$ git checkout --track -b next origin/next
Important: Never, ever commit (write) to a local tracking branch. Always use them as a base to branch off!
To make sure your tracking branches are up-to-date:
$ git checkout master # Switch to branch you want to update $ git pull upstream master # Download the newest code from our repository
Do this anytime you start working on something.
Branching and adding own stuff¶
Whenever you want to work on something, create a branch for it. Say you want to implement a Heisenberg compensator into the master branch:
$ git checkout master # Go to our starting branch $ git pull upstream master # Update $ git checkout -b heisencomp # Create new branch from current branch (master)
Now, you can edit a new file with the fantastic code.
A very useful command to figure out the state of your repository is
$ git status # On branch heisencomp # Untracked files: # (use "git add <file>..." to include in what will be committed) # # heisenberg.c nothing added to commit but untracked files present (use "git add" to track)
So, there's a new file but git doesn't know what to do with it. So, you add it to your repository:
$ git add heisenberg.c # Marks all files that go into the following commit $ git commit -m 'core: Added a Heisenberg compensator' # Commits the changes
Upload your changes¶
Your commit is only locally available now. You must manually copy this to your repository:
$ git push origin heisencomp
Which will create a new remote branch with a copy of your local branch.
When you are done with the branch, delete it locally, and on the remote repository (if needed):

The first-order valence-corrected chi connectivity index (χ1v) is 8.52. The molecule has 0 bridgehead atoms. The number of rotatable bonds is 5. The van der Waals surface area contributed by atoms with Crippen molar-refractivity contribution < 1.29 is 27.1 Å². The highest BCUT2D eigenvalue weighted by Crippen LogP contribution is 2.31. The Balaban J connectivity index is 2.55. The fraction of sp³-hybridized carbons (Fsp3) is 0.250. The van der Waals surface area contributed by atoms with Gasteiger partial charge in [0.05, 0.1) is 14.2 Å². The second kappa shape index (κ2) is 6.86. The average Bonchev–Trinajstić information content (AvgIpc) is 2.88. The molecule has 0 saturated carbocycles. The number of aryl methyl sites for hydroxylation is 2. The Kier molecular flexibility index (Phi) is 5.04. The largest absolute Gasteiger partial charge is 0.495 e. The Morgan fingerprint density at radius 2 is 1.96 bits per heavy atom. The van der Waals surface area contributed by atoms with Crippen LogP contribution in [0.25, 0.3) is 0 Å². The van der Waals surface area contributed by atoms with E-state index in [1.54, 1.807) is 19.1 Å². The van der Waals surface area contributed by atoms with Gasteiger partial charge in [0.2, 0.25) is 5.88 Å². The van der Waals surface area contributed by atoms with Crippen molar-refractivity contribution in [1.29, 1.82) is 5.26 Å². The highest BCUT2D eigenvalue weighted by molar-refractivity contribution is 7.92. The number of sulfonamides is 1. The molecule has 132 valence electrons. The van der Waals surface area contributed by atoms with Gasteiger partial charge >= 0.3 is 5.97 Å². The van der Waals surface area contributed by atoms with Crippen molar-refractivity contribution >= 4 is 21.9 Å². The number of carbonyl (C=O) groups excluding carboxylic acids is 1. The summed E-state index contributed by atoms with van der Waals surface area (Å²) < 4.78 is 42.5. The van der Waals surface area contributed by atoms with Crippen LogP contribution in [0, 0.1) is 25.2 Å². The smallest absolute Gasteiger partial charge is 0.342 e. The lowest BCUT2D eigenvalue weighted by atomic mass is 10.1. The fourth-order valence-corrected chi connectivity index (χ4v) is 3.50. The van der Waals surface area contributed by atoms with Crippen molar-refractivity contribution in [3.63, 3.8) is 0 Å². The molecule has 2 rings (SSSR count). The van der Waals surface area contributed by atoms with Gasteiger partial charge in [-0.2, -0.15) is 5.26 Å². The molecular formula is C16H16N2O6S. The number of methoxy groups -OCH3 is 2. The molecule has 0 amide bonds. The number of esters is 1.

To delete your branch locally:
$ git branch -d heisencomp
To delete your branch from the server:
$ git push origin :heisencomp # If you think this is a weird syntax, you're not alone
Git Graphical Browsing Tools¶
There are some of the git graphical browsing tools such as gitk and qgit. The gitk is the original TCL/TK GUI for browsing history of Git repositories. The qgit is a QT GUI for browsing history of Git repositories, similar to gitk but with more features. tig is a curses-based GUI.
Publishing (upstreaming) your code¶
The most important part of the code sharing process is contributing your changes back upstream.
If you're on github, this is the easiest way:
- Fork your repo off of our gnuradio repo, then create a remote branch on github with your changes
- Go onto the github site, visit your repository
- There's a "Pull Request" button that will do all the work for you.
Tell us about your branch¶
If you have significant changes, you can simply email us (best way is by mailing list) and tell us about your code. All we need is the link to your remote branch.
Submitting and applying patches¶
Small stuff, bug fixes (and attachments for the issue tracker!) comes in the form of patches.
Going back to the previous example:
$ git format-patch HEAD~ 0001-core-Added-a-Heisenberg-compensator.patch
This makes a patch for the latest commit and displays the file name. You can send this patch via email, or upload it to the issue tracker.
Someone else can apply this patch in his repository using
git apply FILENAME.patch
Converting From Old Subversion Repository to the New Git Repository¶
The subversion imported commits have the revision number at the end of the description in the "git-svn-id" line. For example, you can create and checkout a new branch with svn revision 10184 by doing the following.
- Find the commit hash from the git-svn-id.
$ git log --grep=git-svn-id.*@10184
- Create and checkout a new branch named r10184 from the commit hash.
$ git checkout -b r10184 cd7b07f0140ddff6
Some external resources that may be useful for learning/working with git: